If there is one area that mobile computers tend to lag significantly compared to desktops it is the graphics system. Sure, the performance of mobile graphics has improved such that they can play many games at 1920×1080 just fine but they still don’t have the detail and higher resolution support of their desktop counterparts. Over the years, there have been multiple solutions to try and improve the performance by adding on a desktop solution to a mobile computer. MSI has once again proposed a solution to buyers that want mobility and desktop graphics performance with its announced GS30 Ghost 13-inch laptop and docking solution but will buyer’s take to this solution?
The MSI GS30 Ghost Laptop
Mobility is a major goal in the design of the laptop. This is why they elected to expand their GS series gaming laptops with the GS30. The GS series is about performance and a thin profile with laptops like the . The GS30 takes things even smaller by introducing a 13-inch laptop design. Even with its small size, it packs in some big features like Core i7 mobile processors, dual M.2 SSD drives and a display with 2560×1440 resolution.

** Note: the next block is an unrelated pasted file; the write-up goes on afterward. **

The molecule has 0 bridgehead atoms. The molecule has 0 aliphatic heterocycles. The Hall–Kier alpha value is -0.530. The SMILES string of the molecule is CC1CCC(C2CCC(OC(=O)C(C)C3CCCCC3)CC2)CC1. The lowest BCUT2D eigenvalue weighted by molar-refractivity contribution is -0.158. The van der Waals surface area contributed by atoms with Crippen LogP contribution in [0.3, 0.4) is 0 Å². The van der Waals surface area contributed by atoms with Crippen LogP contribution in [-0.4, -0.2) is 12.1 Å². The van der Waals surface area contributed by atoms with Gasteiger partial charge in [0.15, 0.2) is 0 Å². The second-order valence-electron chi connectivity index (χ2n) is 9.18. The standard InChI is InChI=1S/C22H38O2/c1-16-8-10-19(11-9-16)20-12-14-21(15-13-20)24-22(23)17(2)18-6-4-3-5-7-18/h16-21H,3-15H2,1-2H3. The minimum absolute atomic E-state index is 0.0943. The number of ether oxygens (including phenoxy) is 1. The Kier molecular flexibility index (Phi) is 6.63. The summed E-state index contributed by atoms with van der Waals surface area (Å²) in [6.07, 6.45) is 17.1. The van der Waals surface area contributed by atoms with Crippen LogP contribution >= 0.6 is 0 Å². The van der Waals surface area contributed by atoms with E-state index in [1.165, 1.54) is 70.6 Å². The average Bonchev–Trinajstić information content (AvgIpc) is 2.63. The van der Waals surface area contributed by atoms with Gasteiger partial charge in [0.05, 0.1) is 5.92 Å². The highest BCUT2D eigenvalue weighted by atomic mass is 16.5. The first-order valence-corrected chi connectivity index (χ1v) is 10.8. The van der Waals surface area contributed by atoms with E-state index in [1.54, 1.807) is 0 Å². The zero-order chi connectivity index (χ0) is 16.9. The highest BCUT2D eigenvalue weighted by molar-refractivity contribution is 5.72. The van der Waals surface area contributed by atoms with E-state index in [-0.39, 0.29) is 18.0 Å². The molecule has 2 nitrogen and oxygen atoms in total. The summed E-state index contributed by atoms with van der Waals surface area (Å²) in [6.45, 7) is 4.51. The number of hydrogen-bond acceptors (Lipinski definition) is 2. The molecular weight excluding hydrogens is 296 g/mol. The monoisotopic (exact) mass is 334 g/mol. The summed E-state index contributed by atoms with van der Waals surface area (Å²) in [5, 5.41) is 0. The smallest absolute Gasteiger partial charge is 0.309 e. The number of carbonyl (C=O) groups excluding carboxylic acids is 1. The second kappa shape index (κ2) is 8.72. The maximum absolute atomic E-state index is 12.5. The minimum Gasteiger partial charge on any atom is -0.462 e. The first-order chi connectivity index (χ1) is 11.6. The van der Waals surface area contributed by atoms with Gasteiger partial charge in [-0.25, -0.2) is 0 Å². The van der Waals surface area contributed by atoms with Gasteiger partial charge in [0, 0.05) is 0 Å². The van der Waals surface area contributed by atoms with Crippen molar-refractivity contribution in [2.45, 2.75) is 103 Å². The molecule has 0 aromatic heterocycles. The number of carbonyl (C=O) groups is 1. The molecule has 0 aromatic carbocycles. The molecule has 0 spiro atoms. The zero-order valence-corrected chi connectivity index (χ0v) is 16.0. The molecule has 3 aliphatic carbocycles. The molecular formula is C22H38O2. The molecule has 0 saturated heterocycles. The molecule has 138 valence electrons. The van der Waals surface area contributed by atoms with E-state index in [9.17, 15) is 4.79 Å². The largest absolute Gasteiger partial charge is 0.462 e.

The only problem is that this is a gaming series laptop but it relies on Intel Iris Pro integrated graphics rather than a dedicated processor. While it is possible to do some gaming with this graphics solution, it certainly is not ideal and comes no where near the performance of a GeForce GTX 860M found in the GS60 Ghost. So in essence, the laptop is not really for gaming on the go but only when you use the dock solution.
The solution that MSI has come up with is to have an external GamingDock that attaches the GS30 laptop to a desktop graphics solution. The GamingDock offers a full size desktop PCI-Express x16 graphics card slot for buyers to install their own graphics card that the GS30 can then use. It also avoids one of the biggest problems with mobile gaming systems in that the graphics card in the GamingDock can be upgraded at any time by the user.
While the solution is interesting, there are a number of problems with it. First, you have a box that is as large as some . Why would you want to get a mobile platform that essentially requires a large desktop platform to play games? Second, there is no mention of the cost to the GamingDock. Obviously consumer will have to supply their own graphics card with it plus the cost of the box. If this ends up costing enough, it might be worth it for buyers to instead buy a low cost laptop and a decently priced gaming desktop systems to end up with essentially the same results as this.